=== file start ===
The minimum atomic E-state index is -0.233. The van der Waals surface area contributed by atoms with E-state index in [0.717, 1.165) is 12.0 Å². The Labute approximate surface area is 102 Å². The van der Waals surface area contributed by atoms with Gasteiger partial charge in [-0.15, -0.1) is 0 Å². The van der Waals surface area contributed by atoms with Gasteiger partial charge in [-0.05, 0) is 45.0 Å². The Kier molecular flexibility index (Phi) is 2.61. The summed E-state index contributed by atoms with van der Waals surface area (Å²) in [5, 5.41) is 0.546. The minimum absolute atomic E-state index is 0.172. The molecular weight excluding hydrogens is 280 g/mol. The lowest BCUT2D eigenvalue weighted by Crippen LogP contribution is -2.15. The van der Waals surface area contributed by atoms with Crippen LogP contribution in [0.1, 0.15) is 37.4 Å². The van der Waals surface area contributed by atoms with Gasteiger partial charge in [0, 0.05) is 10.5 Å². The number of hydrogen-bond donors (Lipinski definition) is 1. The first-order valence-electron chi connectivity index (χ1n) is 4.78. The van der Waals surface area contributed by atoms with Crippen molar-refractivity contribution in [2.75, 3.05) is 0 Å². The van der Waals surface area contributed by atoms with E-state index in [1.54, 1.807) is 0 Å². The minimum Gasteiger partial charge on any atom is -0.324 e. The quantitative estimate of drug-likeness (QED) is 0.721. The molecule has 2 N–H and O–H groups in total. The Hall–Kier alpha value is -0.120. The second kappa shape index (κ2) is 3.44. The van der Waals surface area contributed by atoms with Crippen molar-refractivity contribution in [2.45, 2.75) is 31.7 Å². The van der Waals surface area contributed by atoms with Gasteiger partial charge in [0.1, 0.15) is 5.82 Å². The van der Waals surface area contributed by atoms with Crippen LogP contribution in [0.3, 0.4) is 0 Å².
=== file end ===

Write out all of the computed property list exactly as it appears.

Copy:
The minimum atomic E-state index is -0.233. The van der Waals surface area contributed by atoms with E-state index in [0.717, 1.165) is 12.0 Å². The Labute approximate surface area is 102 Å². The van der Waals surface area contributed by atoms with Gasteiger partial charge in [-0.15, -0.1) is 0 Å². The van der Waals surface area contributed by atoms with Gasteiger partial charge in [-0.05, 0) is 45.0 Å². The Kier molecular flexibility index (Phi) is 2.61. The summed E-state index contributed by atoms with van der Waals surface area (Å²) in [5, 5.41) is 0.546. The minimum absolute atomic E-state index is 0.172. The molecular weight excluding hydrogens is 280 g/mol. The lowest BCUT2D eigenvalue weighted by Crippen LogP contribution is -2.15. The van der Waals surface area contributed by atoms with Crippen LogP contribution in [0.1, 0.15) is 37.4 Å². The van der Waals surface area contributed by atoms with Gasteiger partial charge in [0, 0.05) is 10.5 Å². The number of hydrogen-bond donors (Lipinski definition) is 1. The first-order valence-electron chi connectivity index (χ1n) is 4.78. The van der Waals surface area contributed by atoms with Crippen molar-refractivity contribution in [2.75, 3.05) is 0 Å². The van der Waals surface area contributed by atoms with E-state index in [1.54, 1.807) is 0 Å². The minimum Gasteiger partial charge on any atom is -0.324 e. The quantitative estimate of drug-likeness (QED) is 0.721. The molecule has 2 N–H and O–H groups in total. The Hall–Kier alpha value is -0.120. The second kappa shape index (κ2) is 3.44. The van der Waals surface area contributed by atoms with Crippen molar-refractivity contribution in [2.45, 2.75) is 31.7 Å². The van der Waals surface area contributed by atoms with Gasteiger partial charge in [0.1, 0.15) is 5.82 Å². The van der Waals surface area contributed by atoms with Crippen LogP contribution in [0.3, 0.4) is 0 Å².